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Walsh's fundraising outpaced the field in unsuccessful council campaign

Chelsea Walsh used yard signs, billboards, radio spots and newspaper advertising to boost her campaign for a Hendersonville City Council seat paid for by a robust fundraising effort that far outstripped her competitors.

When it was over, however, she learned that “sometimes money doesn’t win elections.”
Campaign finance reports filed in late January covering the 2021 election cycle showed that Walsh, who resigned as chair of the Henderson County Republican Party to run for the city seat, raised $11,422, the most by far among the five candidates for mayor and council seats.
Jerry Smith, who is unaffiliated, reported $7,050 in campaign money, including a $6,000 donation from himself. Debbie Roundtree, a Democrat who was elected along with Smith, did not raise enough to require a campaign finance report. Mayor Barbara Volk raised $2,780 in her successful defense of her seat against challenger DJ Harrington, who raised $3,000.
Raphael Morales dropped out in October, saying he did not want to dilute the vote for the more progressive-leaning candidates on the ballot.
“I think Raph’s decision hurt my campaign,” Walsh said. “Instead of those votes being split between three people they were now split between the two either unaffiliated or registered Democrats on the ballot.”
She raised money through phone calls, attending luncheons and holding two campaign fundraisers, which attracted many Republican donors, including five elected officials and two current candidates. Donors included U.S. Rep. Madison Cawthorn, who gave $1,000, former Henderson County Commissioner Marilyn Gordon ($500), current commissioners David Hill ($150) and Rebecca McCall ($100), School Board member and county commission candidate Amy Lynn Holt ($100), Hendersonville City Council member Jennifer Hensley ($250) and School Board candidate Vance McCraw ($560).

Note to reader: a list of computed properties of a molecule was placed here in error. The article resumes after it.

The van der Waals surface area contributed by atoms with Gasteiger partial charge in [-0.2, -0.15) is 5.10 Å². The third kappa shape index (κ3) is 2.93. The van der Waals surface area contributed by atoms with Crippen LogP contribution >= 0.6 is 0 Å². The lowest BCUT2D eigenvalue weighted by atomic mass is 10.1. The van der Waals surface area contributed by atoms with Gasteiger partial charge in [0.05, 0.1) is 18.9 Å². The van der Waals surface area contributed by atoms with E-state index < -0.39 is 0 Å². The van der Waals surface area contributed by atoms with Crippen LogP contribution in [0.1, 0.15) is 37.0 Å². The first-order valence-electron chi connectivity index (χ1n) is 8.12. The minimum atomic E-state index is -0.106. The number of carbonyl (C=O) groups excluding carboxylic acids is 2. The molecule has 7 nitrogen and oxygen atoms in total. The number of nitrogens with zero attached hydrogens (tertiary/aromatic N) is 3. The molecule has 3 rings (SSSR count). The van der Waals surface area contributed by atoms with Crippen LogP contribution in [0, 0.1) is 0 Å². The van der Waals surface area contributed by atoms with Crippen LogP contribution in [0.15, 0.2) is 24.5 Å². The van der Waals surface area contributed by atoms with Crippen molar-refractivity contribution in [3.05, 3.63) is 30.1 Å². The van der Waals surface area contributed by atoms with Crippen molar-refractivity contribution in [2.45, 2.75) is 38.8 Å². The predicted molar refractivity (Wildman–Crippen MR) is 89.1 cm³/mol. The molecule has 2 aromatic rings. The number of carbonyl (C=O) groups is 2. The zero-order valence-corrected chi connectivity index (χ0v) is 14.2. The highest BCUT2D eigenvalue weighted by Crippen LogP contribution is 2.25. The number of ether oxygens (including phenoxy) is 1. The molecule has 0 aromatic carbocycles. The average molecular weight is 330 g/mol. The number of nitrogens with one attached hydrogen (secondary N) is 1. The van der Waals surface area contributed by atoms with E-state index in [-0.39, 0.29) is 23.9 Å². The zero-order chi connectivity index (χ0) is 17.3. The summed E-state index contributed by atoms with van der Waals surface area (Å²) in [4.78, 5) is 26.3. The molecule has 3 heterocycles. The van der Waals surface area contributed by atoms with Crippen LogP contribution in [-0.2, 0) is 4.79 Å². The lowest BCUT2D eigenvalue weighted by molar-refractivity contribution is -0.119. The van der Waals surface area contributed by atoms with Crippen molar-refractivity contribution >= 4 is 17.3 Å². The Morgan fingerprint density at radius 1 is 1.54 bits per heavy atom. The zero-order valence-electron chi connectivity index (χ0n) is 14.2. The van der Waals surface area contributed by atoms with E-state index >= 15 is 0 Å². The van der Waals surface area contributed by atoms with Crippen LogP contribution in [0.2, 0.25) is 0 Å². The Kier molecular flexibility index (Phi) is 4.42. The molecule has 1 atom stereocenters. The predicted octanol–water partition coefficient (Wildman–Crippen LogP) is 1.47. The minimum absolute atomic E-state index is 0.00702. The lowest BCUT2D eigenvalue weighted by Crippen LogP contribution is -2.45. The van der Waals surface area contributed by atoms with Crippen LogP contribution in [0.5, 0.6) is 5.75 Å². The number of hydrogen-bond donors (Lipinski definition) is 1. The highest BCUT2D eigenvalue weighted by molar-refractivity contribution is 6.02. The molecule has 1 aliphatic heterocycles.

“I worked for it and I think that’s a pretty good indication of working for it in the future,” she said. “I utilized resources I had, I engaged with the community and people believed in me. They saw how hard I worked, they saw how much this community means to me, they saw the list of candidates and they put their money where their mouth is. I did everything I could have done. I wanted to take that campaign very seriously.”
Walsh has now moved on to the race for state House District 117, which Rep. Tim Moffitt is vacating to run for the state Senate. Also declared for the state House seat is Republican Jennifer Capps Balkcom. Walsh said she hopes the “momentum” from her City Council campaign last fall extends into the state House race.
“I know that I had over a thousand votes in the city limits, which is very promising going forward,” she said, “and I know that I have been approached by numerous people going forward that regardless of what happened with City Council race they still believe in me, they’ll still vote for me.”